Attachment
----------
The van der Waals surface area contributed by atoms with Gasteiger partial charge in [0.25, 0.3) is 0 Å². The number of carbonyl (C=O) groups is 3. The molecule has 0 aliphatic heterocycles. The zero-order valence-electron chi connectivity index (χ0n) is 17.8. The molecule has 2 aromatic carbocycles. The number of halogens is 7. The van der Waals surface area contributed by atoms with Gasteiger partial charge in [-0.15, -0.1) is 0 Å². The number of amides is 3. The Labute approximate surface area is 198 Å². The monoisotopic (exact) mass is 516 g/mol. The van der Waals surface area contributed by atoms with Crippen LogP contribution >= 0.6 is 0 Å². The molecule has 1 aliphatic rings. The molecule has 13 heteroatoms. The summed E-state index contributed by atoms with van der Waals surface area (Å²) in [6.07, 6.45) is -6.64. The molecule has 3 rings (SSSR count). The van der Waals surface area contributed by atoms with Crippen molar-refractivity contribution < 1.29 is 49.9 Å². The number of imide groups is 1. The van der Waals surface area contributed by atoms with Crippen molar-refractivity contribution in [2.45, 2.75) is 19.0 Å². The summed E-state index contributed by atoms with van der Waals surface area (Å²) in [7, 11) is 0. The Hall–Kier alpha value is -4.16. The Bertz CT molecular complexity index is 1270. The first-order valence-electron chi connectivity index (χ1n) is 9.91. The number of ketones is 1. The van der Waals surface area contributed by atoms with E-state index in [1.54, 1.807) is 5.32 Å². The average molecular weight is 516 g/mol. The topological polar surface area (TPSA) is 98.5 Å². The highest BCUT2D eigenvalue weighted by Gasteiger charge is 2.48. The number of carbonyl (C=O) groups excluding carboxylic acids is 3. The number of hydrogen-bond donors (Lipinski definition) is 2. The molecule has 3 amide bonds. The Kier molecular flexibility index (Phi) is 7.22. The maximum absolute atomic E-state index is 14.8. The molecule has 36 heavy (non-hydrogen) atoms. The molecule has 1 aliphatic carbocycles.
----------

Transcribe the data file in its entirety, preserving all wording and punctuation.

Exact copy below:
The van der Waals surface area contributed by atoms with Gasteiger partial charge in [0.25, 0.3) is 0 Å². The number of carbonyl (C=O) groups is 3. The molecule has 0 aliphatic heterocycles. The zero-order valence-electron chi connectivity index (χ0n) is 17.8. The molecule has 2 aromatic carbocycles. The number of halogens is 7. The van der Waals surface area contributed by atoms with Gasteiger partial charge in [-0.15, -0.1) is 0 Å². The number of amides is 3. The Labute approximate surface area is 198 Å². The monoisotopic (exact) mass is 516 g/mol. The van der Waals surface area contributed by atoms with Crippen LogP contribution >= 0.6 is 0 Å². The molecule has 1 aliphatic rings. The molecule has 13 heteroatoms. The summed E-state index contributed by atoms with van der Waals surface area (Å²) in [6.07, 6.45) is -6.64. The molecule has 3 rings (SSSR count). The van der Waals surface area contributed by atoms with Crippen molar-refractivity contribution < 1.29 is 49.9 Å². The number of imide groups is 1. The van der Waals surface area contributed by atoms with Crippen molar-refractivity contribution in [2.45, 2.75) is 19.0 Å². The summed E-state index contributed by atoms with van der Waals surface area (Å²) in [7, 11) is 0. The Hall–Kier alpha value is -4.16. The Bertz CT molecular complexity index is 1270. The first-order valence-electron chi connectivity index (χ1n) is 9.91. The number of ketones is 1. The van der Waals surface area contributed by atoms with E-state index in [1.54, 1.807) is 5.32 Å². The average molecular weight is 516 g/mol. The topological polar surface area (TPSA) is 98.5 Å². The highest BCUT2D eigenvalue weighted by Gasteiger charge is 2.48. The number of carbonyl (C=O) groups excluding carboxylic acids is 3. The number of hydrogen-bond donors (Lipinski definition) is 2. The molecule has 3 amide bonds. The Kier molecular flexibility index (Phi) is 7.22. The maximum absolute atomic E-state index is 14.8. The molecule has 36 heavy (non-hydrogen) atoms. The molecule has 1 aliphatic carbocycles.